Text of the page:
Triangle corners ticked

The result:

To make the later poking with a hypodermic easier, I’ve outlined the central pentagon and the tips of the arms with a red Sharpie.

Fabric Backing

To make the fabric backing that creates the inside of the gripper, I created a new sketch in Fusion and exported that as a DXF. I had a lot of trouble getting the export to work properly, which is why I had to create the new sketch. As I had done everything parametrically in the first place, this was easy to do.

The internet was full of advice on how to cut fabric with a vinylcutter. In the end I used the setting that came with the machine, but slowed it down a notch. Here are the settings:

Setting Value
Material Fabric, Thick (Canvas)
Action Cut
Action by Cut Edge
Depth 5
Speed 3
Force 33
Passes 1
Triangle corners unticked

I stuck the fabric to the (new) sticky cutting mat and popped it in the machine.

It was obvious once it started cutting that the blade was moving way too fast. The fabric bunched up behind the needle and the cut was incomplete. Though it managed to make enough of a cut that I could finish it with scissors, the next time, I’ll slow down the cutter, add a bit more force and maybe increase the depth a notch. After some not-particularly-fancy scissor work, here’s the end result:


The rubber material I’m using is made by Smooth-On and distributed in Germany by KauPo. It’s a two-part silicone called EcoFlex 00-30. The recipe is simple: mix equal parts A and B, stir thoroughly without making bubbles, then pour into the mould and let set for 4 hours.

Once the first layer of rubber has set, then the next step was to add the acetate spacer carefully so that it was centered everywhere. Then I mixed up some new rubber and poured that in to fill up the mould. Finally, I lay in the fabric till it was just moist from the rubber.

Removing the rubber from the mould was nicely straightforward. A tongue depressor inserted along the side of each of the arms pried them loose from the mould, and I could slip the tongue depressor further under the arm toward central core. I then repeated the process for each arm in turn. Here’s the extraction in mid-process, first with one arm, then all five:

The rubber starfish has slightly higher aspect ratio arms than its inspiration, but otherwise fairly true to life, don’t you think?


Once I’d extracted the rubber starfish from the mould, the next step was to insert a hypodermic needle into the central cavity, between the plastic sheet and the rubber, then hook up a syringe.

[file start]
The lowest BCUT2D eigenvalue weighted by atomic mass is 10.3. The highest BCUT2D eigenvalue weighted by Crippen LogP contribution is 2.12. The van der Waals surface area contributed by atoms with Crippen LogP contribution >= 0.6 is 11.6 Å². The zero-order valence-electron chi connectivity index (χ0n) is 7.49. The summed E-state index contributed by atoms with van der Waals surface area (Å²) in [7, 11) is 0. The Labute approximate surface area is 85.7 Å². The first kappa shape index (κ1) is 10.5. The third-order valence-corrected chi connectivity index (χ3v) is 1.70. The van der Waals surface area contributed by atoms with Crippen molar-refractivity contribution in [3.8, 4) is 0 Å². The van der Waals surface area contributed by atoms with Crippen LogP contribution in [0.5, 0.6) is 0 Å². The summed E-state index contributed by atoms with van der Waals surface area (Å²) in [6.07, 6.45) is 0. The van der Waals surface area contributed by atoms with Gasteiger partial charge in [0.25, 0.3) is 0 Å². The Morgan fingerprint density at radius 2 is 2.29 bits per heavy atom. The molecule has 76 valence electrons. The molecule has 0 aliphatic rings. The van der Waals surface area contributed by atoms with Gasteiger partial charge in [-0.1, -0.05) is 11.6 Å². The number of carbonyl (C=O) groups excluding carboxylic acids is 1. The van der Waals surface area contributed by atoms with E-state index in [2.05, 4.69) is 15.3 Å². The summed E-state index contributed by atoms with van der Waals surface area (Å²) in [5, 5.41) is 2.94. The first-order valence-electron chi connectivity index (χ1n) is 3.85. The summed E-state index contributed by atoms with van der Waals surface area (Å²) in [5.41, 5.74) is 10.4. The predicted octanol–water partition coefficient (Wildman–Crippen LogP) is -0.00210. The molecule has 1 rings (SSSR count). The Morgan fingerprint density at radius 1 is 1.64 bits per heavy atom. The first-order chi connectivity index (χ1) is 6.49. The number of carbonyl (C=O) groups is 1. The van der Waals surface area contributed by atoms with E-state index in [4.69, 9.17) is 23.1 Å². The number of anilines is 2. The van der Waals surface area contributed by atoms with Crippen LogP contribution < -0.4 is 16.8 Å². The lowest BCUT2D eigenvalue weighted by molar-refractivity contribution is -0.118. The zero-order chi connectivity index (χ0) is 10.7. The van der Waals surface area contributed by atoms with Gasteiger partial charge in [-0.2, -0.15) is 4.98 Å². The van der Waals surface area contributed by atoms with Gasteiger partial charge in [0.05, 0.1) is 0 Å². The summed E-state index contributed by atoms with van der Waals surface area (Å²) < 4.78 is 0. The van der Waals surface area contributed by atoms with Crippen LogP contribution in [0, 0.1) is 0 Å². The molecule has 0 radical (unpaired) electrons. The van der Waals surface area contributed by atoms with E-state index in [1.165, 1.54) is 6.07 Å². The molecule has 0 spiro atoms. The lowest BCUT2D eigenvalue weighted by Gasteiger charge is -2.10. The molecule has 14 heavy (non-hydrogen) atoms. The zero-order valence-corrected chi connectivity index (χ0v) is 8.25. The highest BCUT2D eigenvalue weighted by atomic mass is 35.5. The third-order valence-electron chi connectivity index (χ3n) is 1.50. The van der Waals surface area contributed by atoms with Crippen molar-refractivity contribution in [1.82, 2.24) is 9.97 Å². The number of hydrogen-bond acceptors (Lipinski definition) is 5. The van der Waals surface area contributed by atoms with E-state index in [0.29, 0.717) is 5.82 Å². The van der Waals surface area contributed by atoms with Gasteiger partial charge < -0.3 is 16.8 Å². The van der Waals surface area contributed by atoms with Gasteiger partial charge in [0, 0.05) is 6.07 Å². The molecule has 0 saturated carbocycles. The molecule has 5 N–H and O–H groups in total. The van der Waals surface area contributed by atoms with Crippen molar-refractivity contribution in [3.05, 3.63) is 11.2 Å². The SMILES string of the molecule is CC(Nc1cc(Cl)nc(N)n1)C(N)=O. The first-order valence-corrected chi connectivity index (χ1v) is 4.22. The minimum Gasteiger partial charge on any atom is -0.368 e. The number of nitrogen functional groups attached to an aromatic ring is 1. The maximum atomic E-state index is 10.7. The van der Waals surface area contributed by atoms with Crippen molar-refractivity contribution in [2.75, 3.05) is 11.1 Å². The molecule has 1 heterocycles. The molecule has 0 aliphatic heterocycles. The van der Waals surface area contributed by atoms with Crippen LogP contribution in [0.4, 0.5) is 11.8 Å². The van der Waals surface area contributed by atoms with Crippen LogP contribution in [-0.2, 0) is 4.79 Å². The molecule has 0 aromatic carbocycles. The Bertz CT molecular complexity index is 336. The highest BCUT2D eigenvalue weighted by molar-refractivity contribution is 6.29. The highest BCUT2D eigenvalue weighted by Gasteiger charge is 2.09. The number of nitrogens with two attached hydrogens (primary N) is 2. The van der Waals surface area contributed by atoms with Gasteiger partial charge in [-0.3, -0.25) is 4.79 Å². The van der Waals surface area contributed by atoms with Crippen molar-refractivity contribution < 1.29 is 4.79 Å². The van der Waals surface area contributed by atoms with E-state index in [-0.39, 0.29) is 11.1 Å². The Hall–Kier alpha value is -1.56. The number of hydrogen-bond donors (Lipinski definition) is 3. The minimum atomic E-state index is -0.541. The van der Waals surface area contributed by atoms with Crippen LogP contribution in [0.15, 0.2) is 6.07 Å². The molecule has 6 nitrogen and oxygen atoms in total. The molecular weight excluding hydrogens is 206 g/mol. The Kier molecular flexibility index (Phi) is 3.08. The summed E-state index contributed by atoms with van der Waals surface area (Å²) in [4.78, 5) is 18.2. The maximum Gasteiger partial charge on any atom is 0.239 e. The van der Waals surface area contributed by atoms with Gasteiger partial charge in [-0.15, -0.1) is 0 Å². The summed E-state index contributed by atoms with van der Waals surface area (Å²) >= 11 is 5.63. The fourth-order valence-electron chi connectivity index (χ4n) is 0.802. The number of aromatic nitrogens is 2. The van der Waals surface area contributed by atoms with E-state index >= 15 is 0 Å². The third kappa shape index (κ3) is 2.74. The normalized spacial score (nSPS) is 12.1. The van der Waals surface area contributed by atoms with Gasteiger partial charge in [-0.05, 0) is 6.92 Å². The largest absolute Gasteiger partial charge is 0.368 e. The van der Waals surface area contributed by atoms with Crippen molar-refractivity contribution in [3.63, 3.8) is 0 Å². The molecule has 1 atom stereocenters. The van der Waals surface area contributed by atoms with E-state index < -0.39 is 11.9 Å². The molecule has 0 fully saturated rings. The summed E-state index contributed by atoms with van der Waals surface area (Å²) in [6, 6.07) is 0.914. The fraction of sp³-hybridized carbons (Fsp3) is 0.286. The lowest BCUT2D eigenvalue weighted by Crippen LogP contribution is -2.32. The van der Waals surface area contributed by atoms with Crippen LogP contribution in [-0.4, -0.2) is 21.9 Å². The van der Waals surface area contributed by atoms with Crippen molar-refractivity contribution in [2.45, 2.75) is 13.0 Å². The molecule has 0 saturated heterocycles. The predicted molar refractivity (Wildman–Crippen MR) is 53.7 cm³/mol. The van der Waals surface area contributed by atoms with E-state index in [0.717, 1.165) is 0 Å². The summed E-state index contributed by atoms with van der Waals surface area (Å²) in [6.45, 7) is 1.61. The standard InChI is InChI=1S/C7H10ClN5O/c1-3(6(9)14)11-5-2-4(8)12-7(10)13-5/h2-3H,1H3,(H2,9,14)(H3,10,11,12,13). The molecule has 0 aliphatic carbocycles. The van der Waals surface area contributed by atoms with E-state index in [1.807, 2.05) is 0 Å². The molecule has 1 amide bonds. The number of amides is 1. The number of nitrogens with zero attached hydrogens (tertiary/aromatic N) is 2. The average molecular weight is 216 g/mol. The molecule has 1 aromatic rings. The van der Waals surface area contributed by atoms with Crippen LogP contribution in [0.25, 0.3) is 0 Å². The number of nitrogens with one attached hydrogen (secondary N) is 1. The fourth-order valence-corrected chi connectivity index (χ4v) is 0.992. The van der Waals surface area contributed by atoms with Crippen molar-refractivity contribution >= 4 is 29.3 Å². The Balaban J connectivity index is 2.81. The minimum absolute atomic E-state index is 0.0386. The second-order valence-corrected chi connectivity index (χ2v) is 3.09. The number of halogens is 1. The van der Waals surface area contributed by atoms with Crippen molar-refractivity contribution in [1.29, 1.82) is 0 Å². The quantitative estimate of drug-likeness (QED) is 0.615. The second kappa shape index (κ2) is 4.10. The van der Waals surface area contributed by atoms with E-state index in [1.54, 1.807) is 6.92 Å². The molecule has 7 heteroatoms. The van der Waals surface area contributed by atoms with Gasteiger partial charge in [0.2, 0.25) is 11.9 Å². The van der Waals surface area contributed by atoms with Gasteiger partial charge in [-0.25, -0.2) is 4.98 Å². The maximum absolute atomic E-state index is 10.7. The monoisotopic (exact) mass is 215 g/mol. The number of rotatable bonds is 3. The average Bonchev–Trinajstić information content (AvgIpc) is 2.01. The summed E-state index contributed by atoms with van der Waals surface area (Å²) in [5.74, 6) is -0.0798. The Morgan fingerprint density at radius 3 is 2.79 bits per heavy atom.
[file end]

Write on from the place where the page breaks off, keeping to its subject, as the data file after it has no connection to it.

The trick is to inflate the centre gently at first and distribute the air around the inside to separate the rubber from the acetate, both in the central core and out into the arms. Blow too hard with the syringe, and the central core will inflate and pop before any air gets into the arms at all.

After the first few careful pumps, it was time to try getting the arms to bend. Unfortunately there was a leak in one arm, and a bunch of other things went wrong, but the following video does show one of the arms actually working as designed:


The mission was not the success I wanted it to be. I’ve seen four-armed versions of these grippers work much better, with all four arms curling up to grip a tennis ball quite firmly. So what happened?

  1. The internal acetate was too big, and I placed it too close to one wall, which is why there ended up being a leak there.

  2. The central area of the acetate pattern was too big. This is what creates the big bubble in the middle, and results in no pressure being left over to expand the arm cavities.

  3. As ever in these soft robotic grippers, there is one weak point, which is what causes the aneurism in the one arm and hence the failure of the whole mechanism.

Improvements for next time

  1. Redo the central acetate pattern. The new pattern will have a very small central area, with plenty of colour on it so that I can aim the needle properly.

  2. Redo the arm patterns of the acetate. The aneurism happened because the wall thickness was insufficient, and I think a large part of the problem with the other arms was that the central chamber didn’t sufficiently open up into them. So some kind of triangular input to the arms is in order. The smaller central area will help with that. Rethinking the cross-ties to change how much bend there is along the arm might also help.

  3. Be more careful placing the acetate, so that the wall thickness over the whole of each arm is consistent and sufficient to avoid any chance of piercing.

  4. Make a thinner bottom layer, leaving more silicone on the fabric-reinforced side of the casting. That side is going to bend less anyway because of the fabric, so by thinning out the free side, the pressure will create larger bubbles there. Will have to be careful not to make it to thin.


The starfish mould and acetate insert were made in Fusion 360 and is available here. The insert is Component3 - you’ll need to turn off the other two components and turn it on to see it.

I’ve also made the model available as an STL file. The link is here